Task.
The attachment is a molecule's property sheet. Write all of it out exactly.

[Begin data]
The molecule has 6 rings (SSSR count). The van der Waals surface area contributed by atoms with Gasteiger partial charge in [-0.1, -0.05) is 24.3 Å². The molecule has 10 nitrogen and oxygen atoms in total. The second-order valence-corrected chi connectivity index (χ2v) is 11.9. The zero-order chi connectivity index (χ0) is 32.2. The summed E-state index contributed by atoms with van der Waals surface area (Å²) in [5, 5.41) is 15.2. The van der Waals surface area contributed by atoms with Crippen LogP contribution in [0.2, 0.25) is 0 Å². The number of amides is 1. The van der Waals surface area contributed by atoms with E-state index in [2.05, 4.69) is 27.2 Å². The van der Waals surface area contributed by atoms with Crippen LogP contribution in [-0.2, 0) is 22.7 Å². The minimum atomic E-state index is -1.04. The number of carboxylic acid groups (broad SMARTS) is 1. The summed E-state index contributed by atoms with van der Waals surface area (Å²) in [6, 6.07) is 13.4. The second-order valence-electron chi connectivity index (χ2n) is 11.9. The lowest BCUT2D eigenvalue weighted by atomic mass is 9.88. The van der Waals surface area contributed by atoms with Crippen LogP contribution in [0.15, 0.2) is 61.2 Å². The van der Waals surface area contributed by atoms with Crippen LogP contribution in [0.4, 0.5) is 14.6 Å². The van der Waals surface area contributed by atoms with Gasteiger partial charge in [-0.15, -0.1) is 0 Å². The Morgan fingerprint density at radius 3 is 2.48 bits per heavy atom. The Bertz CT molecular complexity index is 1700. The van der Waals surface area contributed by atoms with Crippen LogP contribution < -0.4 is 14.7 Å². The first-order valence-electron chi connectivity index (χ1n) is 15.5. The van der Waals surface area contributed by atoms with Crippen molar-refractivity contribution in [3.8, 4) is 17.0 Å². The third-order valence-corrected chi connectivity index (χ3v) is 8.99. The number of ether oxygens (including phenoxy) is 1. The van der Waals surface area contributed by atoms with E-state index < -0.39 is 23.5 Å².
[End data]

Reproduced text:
The molecule has 6 rings (SSSR count). The van der Waals surface area contributed by atoms with Gasteiger partial charge in [-0.1, -0.05) is 24.3 Å². The molecule has 10 nitrogen and oxygen atoms in total. The second-order valence-corrected chi connectivity index (χ2v) is 11.9. The zero-order chi connectivity index (χ0) is 32.2. The summed E-state index contributed by atoms with van der Waals surface area (Å²) in [5, 5.41) is 15.2. The van der Waals surface area contributed by atoms with Crippen LogP contribution in [0.2, 0.25) is 0 Å². The number of amides is 1. The van der Waals surface area contributed by atoms with E-state index in [2.05, 4.69) is 27.2 Å². The van der Waals surface area contributed by atoms with Crippen LogP contribution in [-0.2, 0) is 22.7 Å². The minimum atomic E-state index is -1.04. The number of carboxylic acid groups (broad SMARTS) is 1. The summed E-state index contributed by atoms with van der Waals surface area (Å²) in [6, 6.07) is 13.4. The second-order valence-electron chi connectivity index (χ2n) is 11.9. The lowest BCUT2D eigenvalue weighted by atomic mass is 9.88. The van der Waals surface area contributed by atoms with Crippen LogP contribution in [0.15, 0.2) is 61.2 Å². The van der Waals surface area contributed by atoms with Crippen LogP contribution in [0.4, 0.5) is 14.6 Å². The van der Waals surface area contributed by atoms with Gasteiger partial charge in [-0.15, -0.1) is 0 Å². The Morgan fingerprint density at radius 3 is 2.48 bits per heavy atom. The Bertz CT molecular complexity index is 1700. The van der Waals surface area contributed by atoms with Crippen LogP contribution < -0.4 is 14.7 Å². The first-order valence-electron chi connectivity index (χ1n) is 15.5. The van der Waals surface area contributed by atoms with Crippen molar-refractivity contribution in [3.8, 4) is 17.0 Å². The third-order valence-corrected chi connectivity index (χ3v) is 8.99. The number of ether oxygens (including phenoxy) is 1. The van der Waals surface area contributed by atoms with E-state index < -0.39 is 23.5 Å².